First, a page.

Biden's Student Loan Forgiveness Will Make Things Worse | Opinion

Ten years ago, I graduated from Regis University in Denver, Colorado. Attending a small, private university was an expensive decision made possible through a scholarship from Regis, support from my parents, tens of thousands in student loans and the decision to graduate in three years.

As with others, paying back student loans has been challenging for me. Faced with financial difficulties amidst the pandemic, millions of us have benefited from the moratorium on student loan interest and postponed loan payments.

While former president Trump's executive order has helped many get through the coronavirus crisis, it's actually proof of one important thing: the role of incentives in our decision making. It also underscores why President Biden's student loan forgiveness ideas would be so bad—and why we desperately need a better approach.

To be clear, America's student loan burden has hit crisis levels. Student loan debt held by 43 million Americans now totals $1.7 trillion—a staggering 493 percent spike since 2004, when it was $345 billion. According to former U.S. education secretary Betsy DeVos, federal student loans make up one-third of the government's total balance sheet.

The typical borrower graduates with about $40,000 of debt. As a result, home ownership and small business startup rates have taken hits. Student loan defaults have risen. Something must be done.

Many think student debt has soared because tuition is steep, but it's actually the reverse; tuition is steep because grants and loans are abundant. As a 2015 report by the Federal Reserve Bank of New York concluded, "Higher tuition costs raise loan demand, but loan supply...[relaxes] students' funding constraints," generating a "pass-through effect on tuition." For every dollar a college or university receives in subsidized federal loans, the report concluded, tuition increases 65 cents. The outcome is similar for unsubsidized loans (30 cents) and Pell Grants (55 cents).

Just as a moratorium on interest disincentivizes payments on a loan, the proliferation of loans and grants incentivizes more spending on college—and higher ed institutions in turn have incentive to jack up tuition.

Joe Biden
U.S. President Joe Biden and first lady Dr. Jill Biden leave after his inauguration on the West Front of the U.S. Capitol on January 20, 2021 in Washington, DC. During today's inauguration ceremony Joe Biden becomes the 46th President of the United States. Jonathan Ernst-Pool/Getty

By 2007, student loan debt clocked in at $500 billion. Presidents Bush and Obama signed bills into law which effectively nationalized and vastly expanded student loan programs. Predictably, loan balances have more than tripled since then.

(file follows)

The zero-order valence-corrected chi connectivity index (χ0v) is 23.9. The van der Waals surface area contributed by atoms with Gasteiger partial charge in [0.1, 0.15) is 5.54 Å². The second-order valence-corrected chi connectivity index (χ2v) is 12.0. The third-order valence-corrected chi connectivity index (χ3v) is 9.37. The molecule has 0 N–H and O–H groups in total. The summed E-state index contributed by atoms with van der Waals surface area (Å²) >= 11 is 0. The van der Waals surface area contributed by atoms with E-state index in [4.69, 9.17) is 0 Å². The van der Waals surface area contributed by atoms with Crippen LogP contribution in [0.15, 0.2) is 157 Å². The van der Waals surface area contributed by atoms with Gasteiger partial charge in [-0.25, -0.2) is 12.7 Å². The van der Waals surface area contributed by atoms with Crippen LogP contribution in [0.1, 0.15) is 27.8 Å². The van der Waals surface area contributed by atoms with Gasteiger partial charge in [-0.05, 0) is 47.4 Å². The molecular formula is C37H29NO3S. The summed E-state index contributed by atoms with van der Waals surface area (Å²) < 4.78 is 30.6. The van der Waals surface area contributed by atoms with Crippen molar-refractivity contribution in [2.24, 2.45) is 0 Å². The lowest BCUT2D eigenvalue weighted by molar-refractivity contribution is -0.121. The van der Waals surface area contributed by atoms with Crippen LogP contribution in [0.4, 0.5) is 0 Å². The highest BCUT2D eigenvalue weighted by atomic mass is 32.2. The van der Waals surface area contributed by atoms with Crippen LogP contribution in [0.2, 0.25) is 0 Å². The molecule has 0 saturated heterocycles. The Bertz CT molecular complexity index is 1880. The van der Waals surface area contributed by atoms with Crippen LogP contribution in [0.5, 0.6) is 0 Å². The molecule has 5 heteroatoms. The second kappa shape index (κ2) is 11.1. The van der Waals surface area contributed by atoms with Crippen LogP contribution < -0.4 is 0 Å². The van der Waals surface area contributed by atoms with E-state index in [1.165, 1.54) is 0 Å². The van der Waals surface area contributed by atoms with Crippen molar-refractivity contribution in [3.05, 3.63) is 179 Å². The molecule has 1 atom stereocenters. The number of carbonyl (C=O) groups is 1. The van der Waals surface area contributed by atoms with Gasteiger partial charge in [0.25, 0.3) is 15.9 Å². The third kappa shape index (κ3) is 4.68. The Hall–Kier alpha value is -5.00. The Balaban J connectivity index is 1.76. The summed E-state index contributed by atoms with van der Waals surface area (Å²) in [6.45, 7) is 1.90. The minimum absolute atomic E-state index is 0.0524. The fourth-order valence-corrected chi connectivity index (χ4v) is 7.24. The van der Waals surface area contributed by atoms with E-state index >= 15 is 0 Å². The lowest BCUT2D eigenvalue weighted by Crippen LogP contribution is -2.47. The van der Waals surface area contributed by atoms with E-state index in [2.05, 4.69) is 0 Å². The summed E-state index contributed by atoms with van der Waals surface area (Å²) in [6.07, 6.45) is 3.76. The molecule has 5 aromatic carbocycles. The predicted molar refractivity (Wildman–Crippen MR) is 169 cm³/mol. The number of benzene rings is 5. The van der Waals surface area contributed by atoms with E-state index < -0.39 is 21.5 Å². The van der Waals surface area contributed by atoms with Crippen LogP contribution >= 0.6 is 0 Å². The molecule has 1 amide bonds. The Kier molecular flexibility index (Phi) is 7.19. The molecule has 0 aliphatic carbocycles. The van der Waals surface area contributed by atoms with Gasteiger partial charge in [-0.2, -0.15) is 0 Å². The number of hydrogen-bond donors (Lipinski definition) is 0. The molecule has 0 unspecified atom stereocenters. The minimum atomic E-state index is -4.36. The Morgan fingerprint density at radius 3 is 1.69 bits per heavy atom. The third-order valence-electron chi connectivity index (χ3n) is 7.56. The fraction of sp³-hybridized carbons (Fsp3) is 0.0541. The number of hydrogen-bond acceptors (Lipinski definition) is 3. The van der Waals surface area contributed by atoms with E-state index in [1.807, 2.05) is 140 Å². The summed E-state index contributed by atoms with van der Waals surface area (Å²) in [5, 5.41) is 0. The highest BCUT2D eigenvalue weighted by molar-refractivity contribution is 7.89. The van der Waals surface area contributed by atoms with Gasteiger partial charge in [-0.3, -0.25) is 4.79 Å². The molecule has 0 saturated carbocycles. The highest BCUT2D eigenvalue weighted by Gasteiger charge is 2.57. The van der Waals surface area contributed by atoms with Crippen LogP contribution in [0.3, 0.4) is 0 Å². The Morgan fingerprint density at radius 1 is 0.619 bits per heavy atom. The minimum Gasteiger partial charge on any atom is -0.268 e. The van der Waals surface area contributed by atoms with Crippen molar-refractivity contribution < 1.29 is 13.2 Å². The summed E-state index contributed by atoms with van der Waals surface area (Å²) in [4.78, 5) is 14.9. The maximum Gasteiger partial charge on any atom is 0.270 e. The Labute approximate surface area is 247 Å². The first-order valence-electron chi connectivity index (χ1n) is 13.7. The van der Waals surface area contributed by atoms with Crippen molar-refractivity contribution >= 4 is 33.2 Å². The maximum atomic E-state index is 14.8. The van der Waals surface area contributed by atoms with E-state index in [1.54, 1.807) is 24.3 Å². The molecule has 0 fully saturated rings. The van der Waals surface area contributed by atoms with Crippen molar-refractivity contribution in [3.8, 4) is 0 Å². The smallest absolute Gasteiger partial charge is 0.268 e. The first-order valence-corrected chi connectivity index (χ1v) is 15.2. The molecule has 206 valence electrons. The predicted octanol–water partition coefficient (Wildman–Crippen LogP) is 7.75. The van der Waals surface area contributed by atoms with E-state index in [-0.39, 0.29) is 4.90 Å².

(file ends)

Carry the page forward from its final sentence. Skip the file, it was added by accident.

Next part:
Additionally, student loans used to be more difficult to get because they could be discharged in bankruptcy and bore high interest rates. Beginning in 1978 and culminating in 2005—ironically thanks to then-senator Biden—Congress made it virtually impossible to discharge student loans in bankruptcy. This greatly reduced risks to lenders and thus incentivized both more loan demand and more loan disbursement.

Biden is now exploring three options: One is for Congress to provide $10,000 in student loan cancellation for every borrower "because COVID." Another would enhance income-driven repayment plans, cap monthly payments at 5 percent of discretionary income (down from 10-20 percent currently), automatically forgive debt after 20 years and make the canceled debt tax-free—in addition to forgiveness off the top. The third would wipe clean all tuition-related student loans for public colleges and universities only for those earning $125,000 or less annually.

There are many reasons to oppose all three proposals, but the most crucial is that Biden's ideas will make things worse, not better. Once again, it comes down to incentives. If current borrowers have their debt canceled, it will lead incoming students to expect that theirs will also be forgiven. There will be every reason to take out more loans and for colleges to keep raising tuition without end.

Instead, there are two superior alternatives to pursue. First, Congress should ease bankruptcy laws to make repaying student loans more feasible. Sen. Elizabeth Warren (D-MA) has proposed such legislation, and while her latest version is too broad regarding bankruptcy generally, she's got the right idea. Bankruptcy offers a way out for deeply indebted borrowers, but it also entails consequences that encourage thoughtful decision-making. Borrowers should also be required to pay back a portion of the loans for at least five years before being eligible.

Congress should make it quicker and easier for borrowers to pay back student loans. For example, the Employer Participation in Repayment Act has gained wide bipartisan support in Congress and would empower employers to assist workers tax-free.

Of course, the above doesn't address costs for future students. For them, colleges and universities should have skin in the game and share some risk for the losses on future loans that are defaulted or discharged. Warren has cosponsored a risk-sharing proposal along these lines, but Congress can do more. It should overhaul the student loan and college accreditation systems and reorganize Pell Grants into a Pell Voucher.

Biden led us into this student loan inferno, yet his new concoction of debt forgiveness is more like gasoline than suppressant. Only a sensible solution will tame the flames.

Jimmy Sengenberger is host of Jimmy at the Crossroads, a webshow and podcast in partnership with The Washington Examiner, and The Jimmy Sengenberger Show on Denver's News/Talk 710 KNUS. His Twitter is @SengCenter.

The views expressed in this article are the writer's own.